The year has barely started, but the tech world has already begun another annual rotation in the form of the perennial Las Vegas consumer technology launchpad, CES2024, writes Mark Mayne.
The show historically plays a substantial role in setting the tone for the tech industry for the rest of the year, as well as highlighting progress on the key trends such as 8K, VR/XR and automotive tech, all of which tend to make a strong showing. Another key question will be around attendee numbers, which recovered post-pandemic to 115,000 visitors in 2023, according to show organiser, the Consumer Technology Association (CTA).
Here we’ll take a look through a selection of the biggest media and tech launches at the show, some of the key trends, and what impact these are likely to have throughout the coming year.
Resolution Wars Continue
CES has always been a key moment in the AV calendar, when the biggest manufacturers in panels come together, promote their various enhancement technologies and announce the newest ranges. With Samsung, LG, Sony, all vying for the same space, there will be some serious innovation on show. The big news will be in the 100-inch TV segment (a fact that was also true way back in 2019), but there will be plenty of OLED and Mini-LED activity too, as well as a slew of transparent displays from both LG and Samsung in particular, which look to be moving from the prototype stage of former years towards a more production-ready design.
LG’s new OLED lineup makes much of an updated Alpha 11 AI processor that offers four times the performance of last year’s models, upscaling objects and backgrounds to reduce blur and claims to analyse and adjust colours to “best convey the mood and emotional elements intended by filmmakers.” While the resolution remains at 4K, refresh rates have increased to 144Hz.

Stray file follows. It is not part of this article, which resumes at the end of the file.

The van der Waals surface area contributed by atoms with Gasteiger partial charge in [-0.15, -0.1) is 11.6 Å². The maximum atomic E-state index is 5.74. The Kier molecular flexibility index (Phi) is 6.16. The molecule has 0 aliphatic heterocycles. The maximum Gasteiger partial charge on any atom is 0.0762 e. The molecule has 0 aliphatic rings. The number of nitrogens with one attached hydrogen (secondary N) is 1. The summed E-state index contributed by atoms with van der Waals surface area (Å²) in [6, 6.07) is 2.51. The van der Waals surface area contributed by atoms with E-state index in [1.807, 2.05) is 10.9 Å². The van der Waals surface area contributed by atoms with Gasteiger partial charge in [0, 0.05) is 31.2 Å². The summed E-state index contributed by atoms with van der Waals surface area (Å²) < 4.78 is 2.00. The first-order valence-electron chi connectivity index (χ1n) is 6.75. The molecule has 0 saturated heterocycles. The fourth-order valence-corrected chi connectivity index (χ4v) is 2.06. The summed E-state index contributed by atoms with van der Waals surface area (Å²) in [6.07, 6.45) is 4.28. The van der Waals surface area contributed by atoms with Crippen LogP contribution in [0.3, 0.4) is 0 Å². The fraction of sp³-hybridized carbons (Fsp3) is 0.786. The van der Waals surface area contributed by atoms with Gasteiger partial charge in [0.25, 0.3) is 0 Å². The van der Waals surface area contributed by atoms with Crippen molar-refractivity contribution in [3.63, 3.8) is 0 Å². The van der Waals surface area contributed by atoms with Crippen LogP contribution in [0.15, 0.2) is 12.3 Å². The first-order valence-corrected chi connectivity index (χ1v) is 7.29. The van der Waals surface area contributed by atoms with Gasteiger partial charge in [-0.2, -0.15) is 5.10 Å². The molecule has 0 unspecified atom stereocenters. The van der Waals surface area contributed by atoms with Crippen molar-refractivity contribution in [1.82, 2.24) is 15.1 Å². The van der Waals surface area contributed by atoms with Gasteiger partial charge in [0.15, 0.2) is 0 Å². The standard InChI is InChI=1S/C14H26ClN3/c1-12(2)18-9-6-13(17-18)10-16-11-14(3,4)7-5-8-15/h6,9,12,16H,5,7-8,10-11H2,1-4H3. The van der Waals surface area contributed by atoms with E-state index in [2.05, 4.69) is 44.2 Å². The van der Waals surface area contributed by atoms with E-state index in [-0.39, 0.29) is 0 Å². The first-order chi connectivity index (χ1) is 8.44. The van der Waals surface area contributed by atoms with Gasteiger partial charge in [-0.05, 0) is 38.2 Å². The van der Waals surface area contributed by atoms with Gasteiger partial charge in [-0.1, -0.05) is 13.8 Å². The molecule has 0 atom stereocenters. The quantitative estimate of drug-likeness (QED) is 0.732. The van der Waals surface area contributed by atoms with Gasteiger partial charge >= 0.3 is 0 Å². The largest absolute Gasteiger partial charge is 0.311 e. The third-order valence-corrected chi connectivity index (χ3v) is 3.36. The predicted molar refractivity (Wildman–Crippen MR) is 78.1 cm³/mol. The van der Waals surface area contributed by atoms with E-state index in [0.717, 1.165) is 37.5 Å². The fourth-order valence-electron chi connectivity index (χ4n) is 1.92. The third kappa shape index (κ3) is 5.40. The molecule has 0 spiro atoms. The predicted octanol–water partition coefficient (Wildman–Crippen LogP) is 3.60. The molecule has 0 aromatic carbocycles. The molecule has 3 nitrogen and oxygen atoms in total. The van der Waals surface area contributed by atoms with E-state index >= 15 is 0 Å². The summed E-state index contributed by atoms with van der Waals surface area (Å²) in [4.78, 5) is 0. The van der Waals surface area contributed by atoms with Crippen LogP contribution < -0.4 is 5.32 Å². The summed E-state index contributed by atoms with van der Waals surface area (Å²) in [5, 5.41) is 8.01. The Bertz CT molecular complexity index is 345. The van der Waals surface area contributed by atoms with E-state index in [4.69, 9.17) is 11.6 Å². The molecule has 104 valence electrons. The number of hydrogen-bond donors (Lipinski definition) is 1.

Read more The Best Stories of IBC2023
Samsung, meanwhile, is sticking to the ‘bigger is better’ UHD playbook, with two new 8K TV lines at CES, along with an 8K home theatre projector. The Neo QLED QN900D relies on Samsung’s 8K AI Upscaling Pro image processing engine to convert 4K content into 8K, and also upscale lower-res content to 4K. The flagship QN900D supports variable refresh rate (VRR) at up to 240Hz, while the QN800D offers a 120Hz refresh rate and no AI upscaling.
Separately, Samsung Display has also teased that the 2024 QD-OLED TV panel will be capable of “utilising advanced panel drive technology and artificial intelligence (AI) to achieve a maximum brightness of over 3000 nits. This makes it the brightest OLED TV panel available…” The new S95D QD-OLED TV also features an unusually competent glare-free display that minimises reflections.
The projector market continues to diversify too, with Xgimi’s Horizon Max - claimed to be the world’s first IMAX Enhanced long throw projector, debuting at CES2024. The projector follows last year’s Xgimi Horizon Ultra, the world’s first Dolby Vision-compatible long throw projector. Both devices have Google TV onboard, ensuring they’ll be relatively plug-and-play.
Gaming Tech - Enhanced Response Times and 3D (Again)
Of course, the battle for eyeballs is not restricted to the living room, with the world of esports commanding vast engagement. In clear recognition of this market, LG is demonstrating what it claims is an ‘industry first’ 480Hz QHD Gaming OLED display, an ultra-high refresh rate coupled with the fastest response time (0.03ms) of any panel on the market today.
LG Display is set to launch the 27-inch 480Hz QHD Gaming OLED display during the first half of the year. The company will unveil its full lineup of Gaming OLED displays in sizes 27, 31.5, 34, 39, and 45 inches at CES 2024 as it announces its entry into the high-end gaming display market.
“To strengthen our leadership in the high-end gaming display market, we will continue to harness the power of OLED’s distinctive qualities such as ultra-high refresh rates, fast response times, and perfect black for next-level viewing experiences,” said Won-seok Kang, Vice President and Head of the Large Display Product Planning Division at LG Display.